AbbyJune 20, 2017 at 7:53 PM
Thank you! I'm glad you enjoyed it!! Part 2 will be out at the end of this week! 😀
TiciaJune 17, 2017 at 10:43 PM
This was so fascinating. We went to Colonial Williamsburg again this fall and had a lovely discussion with the wigmaker, but didn't really touch on what women did as much.
AbbyJune 20, 2017 at 7:59 PM
Thank you! 😀
The Quintessential Clothes PenJune 20, 2017 at 4:14 PM
Thanks for sharing your expertise, Abby. There's lots to learn here.
I'm curious if you have ever run across information on styling curly hair from this period and if it is any different than how you would treat and style straight hair?
AbbyJune 20, 2017 at 7:49 PM
I have some experience working with curly hair and some different hair textures while I was really heavy in my research. The next episode we talk about styles, etc, but I can't remember how much I go into working with different hair textures. If I don't – I can elaborate more about the subject for you. 🙂
Renate Seline ZazJune 21, 2017 at 5:11 AM
I was going to ask the same question! I also have fine thin hair, but it's curly – just wondering what this process was like for women with naturally curly hair!
MrsC (Maryanne)June 20, 2017 at 6:53 PM
I can't listen but love the precis. I too only wash my hair once a week, or less, and I oil it instead of conditioning. I do a lot of styling for stage and the information I've gathered over years of reading costuming blogs led me quickly to not teasing or curling my hair but combining it with pads and pieces tat match it instead. Nothing historical about what I do, but thank you for pointing me in the direction of healthy and styleable long hair 🙂
E.A.June 22, 2017 at 4:59 PM
This is unrelated but I was wondering what you thought about using 100% cotton fusible interfacing to stiffen a layer when making stays. I just did that and am regretting my decision a little since I didn't know if it was the best idea. Will it make me boiling because of the glue bit or will the fact that the interfacing is 100% cotton help. Was it even a good idea in the first place? Thanks so much and love the blog and podcasts!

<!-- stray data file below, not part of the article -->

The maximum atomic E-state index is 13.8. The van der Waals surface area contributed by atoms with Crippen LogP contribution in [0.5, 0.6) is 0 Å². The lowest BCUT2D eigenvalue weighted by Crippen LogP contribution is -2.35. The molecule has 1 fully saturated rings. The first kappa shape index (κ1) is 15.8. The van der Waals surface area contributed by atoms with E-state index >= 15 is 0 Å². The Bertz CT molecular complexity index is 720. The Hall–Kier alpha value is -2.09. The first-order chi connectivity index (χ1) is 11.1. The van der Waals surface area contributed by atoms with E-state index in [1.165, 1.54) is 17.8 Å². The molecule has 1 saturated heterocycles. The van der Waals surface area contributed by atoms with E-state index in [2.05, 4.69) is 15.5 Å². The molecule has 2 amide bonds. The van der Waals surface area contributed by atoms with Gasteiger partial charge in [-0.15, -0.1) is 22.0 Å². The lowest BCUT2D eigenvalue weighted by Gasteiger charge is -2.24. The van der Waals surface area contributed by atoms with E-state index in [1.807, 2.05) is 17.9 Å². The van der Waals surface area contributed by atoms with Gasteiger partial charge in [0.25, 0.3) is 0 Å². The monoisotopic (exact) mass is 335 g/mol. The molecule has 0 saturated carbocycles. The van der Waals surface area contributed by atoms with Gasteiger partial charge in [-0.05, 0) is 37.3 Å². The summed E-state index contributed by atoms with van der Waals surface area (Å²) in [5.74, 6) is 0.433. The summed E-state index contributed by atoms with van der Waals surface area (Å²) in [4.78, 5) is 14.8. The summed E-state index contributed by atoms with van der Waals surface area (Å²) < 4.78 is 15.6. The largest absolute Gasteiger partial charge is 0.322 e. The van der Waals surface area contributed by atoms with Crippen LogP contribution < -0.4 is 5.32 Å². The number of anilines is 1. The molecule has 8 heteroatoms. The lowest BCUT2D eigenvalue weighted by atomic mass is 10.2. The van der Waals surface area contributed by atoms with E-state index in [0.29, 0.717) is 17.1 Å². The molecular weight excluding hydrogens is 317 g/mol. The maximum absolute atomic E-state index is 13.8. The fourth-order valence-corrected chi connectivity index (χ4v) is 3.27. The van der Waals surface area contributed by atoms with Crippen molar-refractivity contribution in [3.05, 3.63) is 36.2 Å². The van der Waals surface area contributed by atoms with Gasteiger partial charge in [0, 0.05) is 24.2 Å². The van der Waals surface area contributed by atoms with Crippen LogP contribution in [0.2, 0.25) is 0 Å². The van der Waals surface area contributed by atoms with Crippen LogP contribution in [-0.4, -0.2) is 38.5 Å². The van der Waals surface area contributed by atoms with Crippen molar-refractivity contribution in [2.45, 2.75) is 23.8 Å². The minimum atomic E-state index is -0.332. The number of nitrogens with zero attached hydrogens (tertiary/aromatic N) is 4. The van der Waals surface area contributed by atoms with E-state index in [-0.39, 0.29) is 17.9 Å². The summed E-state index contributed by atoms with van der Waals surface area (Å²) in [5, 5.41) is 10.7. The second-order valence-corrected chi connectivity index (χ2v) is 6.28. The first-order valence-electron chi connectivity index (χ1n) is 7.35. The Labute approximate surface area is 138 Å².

UnknownJune 23, 2017 at 9:18 PM
Did all women (regardless of social class) pomade and powder their hair? It seems almost too elegant to imagine a working woman with powdered hair haha but I've been wondering ever since I listened. Love the podcast by the way!
TrudiOctober 13, 2017 at 8:22 PM
Powder seems to act as a hair setting. Almost like a hair spray. From my experience of everyday use.
Green MarthaSeptember 13, 2017 at 3:58 PM
Listenign belatedly to the podcast, re : lice. The most efficient lice treatments today are basically an oily base (to choke the lice and make the larvae glide out) and some essential oil (as a repellent). So from what I understand, pomatum would actually be a very good way to kill any lice that might try to make a home on your scalp.
TrudiOctober 13, 2017 at 8:20 PM
Love this! Bravo! I went on a hair experiment recently … 2 yrs without washing my hair with soap. The 2nd year I learned of the pommade and powder and then utilized that as part of my regiment. Altho I did not have access to appropriate period pommade I feel the experiment worked well! My hair had oily days and dry days but by adjusting the pommade and powder appropriately allowed my hair to be styled amazingly well. Up-do's held all day! I used cornstarch colored with cinnamon & cocoa powder to make it more brown and applied it lightly after using a modern type of pommade. My only problem was trying to use a curling iron. DO NOT do this. You will smell like burnt hair! During the year of pommade and powder I only used water to wash my hair. No soaps. (Strange experiment, I know). My hair stayed healthy and very manageable. Now I am interested in Making my own pomade…ive got some deer tallow in the freezer waiting to find time and a recipe!